"They receive a penalty in their budget if someone else doesn't do their job," he said.
He said such a penalty could be challenged in court, under the Recht decision, which requires the equalization of school funding statewide.
But House Finance Chairman Harry Keith White, D-Mingo, said he would be reluctant to repeal the law, given that certain counties in the state have a history of consistently undervaluing property.
"We have certain counties that have come in undervalued on their local share and we have had to do supplementals and backfill their education budgets," he said.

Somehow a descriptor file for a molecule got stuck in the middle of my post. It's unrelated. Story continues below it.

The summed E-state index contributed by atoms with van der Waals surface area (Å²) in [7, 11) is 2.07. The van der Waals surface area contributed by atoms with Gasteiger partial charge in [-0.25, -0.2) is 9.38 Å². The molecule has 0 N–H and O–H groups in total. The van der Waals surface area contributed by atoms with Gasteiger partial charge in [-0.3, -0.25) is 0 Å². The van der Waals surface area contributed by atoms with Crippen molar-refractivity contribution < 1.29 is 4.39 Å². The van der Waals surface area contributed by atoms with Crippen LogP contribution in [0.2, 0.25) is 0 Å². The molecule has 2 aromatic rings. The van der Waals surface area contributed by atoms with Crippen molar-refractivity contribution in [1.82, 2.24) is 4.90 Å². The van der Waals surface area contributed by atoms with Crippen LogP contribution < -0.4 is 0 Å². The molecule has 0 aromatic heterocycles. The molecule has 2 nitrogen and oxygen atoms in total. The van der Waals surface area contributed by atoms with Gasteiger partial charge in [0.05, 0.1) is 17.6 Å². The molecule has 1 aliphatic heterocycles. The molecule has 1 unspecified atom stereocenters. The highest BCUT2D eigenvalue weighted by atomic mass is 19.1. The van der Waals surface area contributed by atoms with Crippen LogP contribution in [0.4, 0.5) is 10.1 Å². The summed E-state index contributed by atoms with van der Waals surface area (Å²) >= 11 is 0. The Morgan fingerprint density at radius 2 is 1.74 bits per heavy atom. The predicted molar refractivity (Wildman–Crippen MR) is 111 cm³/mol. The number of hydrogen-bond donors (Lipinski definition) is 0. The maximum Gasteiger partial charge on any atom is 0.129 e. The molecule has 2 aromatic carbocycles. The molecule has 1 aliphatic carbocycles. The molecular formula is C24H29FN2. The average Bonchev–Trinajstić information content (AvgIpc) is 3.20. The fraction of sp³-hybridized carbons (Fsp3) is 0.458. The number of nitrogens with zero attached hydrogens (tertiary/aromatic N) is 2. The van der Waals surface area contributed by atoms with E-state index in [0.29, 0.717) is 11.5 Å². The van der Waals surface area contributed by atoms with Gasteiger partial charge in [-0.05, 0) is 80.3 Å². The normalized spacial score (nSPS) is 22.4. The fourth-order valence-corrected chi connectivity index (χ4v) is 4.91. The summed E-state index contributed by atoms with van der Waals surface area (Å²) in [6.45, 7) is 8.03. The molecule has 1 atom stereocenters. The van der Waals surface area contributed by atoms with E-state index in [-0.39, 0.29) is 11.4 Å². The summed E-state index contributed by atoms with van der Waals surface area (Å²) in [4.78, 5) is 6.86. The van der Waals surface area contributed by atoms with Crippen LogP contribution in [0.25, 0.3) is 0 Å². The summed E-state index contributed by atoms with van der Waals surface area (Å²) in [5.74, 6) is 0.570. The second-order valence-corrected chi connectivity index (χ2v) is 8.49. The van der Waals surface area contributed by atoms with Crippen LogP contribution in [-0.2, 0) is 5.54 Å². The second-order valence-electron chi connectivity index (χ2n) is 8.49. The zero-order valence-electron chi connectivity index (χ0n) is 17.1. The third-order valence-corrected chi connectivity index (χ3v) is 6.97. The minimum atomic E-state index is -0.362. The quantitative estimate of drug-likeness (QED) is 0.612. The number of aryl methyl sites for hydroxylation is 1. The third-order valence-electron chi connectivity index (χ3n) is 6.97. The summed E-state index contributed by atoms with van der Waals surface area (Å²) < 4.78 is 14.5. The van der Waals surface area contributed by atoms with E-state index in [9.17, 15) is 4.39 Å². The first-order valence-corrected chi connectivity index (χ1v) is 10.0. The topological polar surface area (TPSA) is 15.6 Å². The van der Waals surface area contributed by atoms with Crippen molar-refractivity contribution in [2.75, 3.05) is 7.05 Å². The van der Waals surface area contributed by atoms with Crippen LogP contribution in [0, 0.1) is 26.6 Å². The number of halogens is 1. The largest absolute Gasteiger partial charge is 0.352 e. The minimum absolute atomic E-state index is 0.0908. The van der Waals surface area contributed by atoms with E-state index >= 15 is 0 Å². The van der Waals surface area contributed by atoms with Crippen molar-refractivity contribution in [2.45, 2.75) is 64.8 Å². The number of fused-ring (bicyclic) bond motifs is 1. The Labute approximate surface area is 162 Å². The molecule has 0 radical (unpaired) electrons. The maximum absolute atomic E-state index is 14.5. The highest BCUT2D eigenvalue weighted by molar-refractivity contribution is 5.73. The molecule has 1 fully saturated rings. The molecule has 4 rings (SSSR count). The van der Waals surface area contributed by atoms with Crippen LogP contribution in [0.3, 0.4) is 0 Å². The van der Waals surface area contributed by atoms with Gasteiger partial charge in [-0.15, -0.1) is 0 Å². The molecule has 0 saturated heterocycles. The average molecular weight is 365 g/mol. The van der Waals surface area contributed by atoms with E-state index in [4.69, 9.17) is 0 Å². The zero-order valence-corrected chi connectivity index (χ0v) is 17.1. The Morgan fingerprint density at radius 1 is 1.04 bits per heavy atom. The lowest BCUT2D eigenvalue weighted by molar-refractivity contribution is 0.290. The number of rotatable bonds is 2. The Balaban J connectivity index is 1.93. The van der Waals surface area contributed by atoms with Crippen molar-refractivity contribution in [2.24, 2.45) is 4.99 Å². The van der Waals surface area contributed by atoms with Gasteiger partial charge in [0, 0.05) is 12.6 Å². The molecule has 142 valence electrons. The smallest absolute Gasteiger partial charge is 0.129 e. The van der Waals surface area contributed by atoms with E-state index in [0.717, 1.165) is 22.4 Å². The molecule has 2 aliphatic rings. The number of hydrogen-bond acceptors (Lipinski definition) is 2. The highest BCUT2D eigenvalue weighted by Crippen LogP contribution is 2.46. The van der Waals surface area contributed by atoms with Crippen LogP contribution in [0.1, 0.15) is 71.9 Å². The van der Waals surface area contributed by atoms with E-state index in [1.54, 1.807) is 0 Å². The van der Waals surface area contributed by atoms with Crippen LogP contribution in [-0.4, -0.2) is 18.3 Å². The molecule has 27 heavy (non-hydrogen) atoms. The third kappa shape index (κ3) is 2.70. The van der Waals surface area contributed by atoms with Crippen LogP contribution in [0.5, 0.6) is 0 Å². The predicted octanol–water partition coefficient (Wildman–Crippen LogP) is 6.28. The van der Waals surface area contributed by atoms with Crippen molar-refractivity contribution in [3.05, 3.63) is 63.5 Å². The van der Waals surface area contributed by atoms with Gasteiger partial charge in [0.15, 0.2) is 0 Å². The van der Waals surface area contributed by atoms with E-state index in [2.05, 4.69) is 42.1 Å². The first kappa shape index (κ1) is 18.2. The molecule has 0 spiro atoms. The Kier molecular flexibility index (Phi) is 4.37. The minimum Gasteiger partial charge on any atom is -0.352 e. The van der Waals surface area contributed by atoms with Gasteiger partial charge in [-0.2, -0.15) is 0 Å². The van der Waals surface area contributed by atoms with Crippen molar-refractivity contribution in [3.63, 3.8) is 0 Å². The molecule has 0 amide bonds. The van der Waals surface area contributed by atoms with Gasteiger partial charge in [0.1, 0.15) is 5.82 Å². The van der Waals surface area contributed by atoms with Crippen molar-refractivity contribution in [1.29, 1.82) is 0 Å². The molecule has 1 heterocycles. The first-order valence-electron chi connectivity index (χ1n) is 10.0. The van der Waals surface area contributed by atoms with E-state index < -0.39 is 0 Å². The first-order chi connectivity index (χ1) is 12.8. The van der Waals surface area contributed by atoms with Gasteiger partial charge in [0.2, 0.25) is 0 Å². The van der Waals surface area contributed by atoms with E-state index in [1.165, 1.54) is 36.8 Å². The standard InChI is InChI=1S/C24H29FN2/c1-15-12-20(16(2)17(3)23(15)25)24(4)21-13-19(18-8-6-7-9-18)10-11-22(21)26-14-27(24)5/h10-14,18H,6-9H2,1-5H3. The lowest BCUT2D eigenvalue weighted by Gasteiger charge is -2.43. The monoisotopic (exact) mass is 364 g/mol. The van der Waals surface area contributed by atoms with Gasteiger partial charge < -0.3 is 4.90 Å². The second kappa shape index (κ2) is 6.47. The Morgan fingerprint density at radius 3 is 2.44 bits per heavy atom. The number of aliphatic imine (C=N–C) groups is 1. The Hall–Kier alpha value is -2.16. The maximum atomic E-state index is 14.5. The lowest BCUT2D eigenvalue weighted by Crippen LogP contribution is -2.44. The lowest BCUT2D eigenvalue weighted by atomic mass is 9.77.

During the 2012 regular session, the House passed a bill to repeal the penalty provision, but it died in the Senate Education Committee.
Knight suggested that if the law is not repealed, the law should be amended to give county assessors a one- to two-year grace period to correct assessments when they fall below the 54 percent threshold.
"Absent that, I think it's a very harsh penalty for the school boards," Knight said.
"If there's anything we can do to tweak it, we'll take a look at it," White responded.
Reach Phil Kabler at ph...@wvgazette.com or 304-348-1220.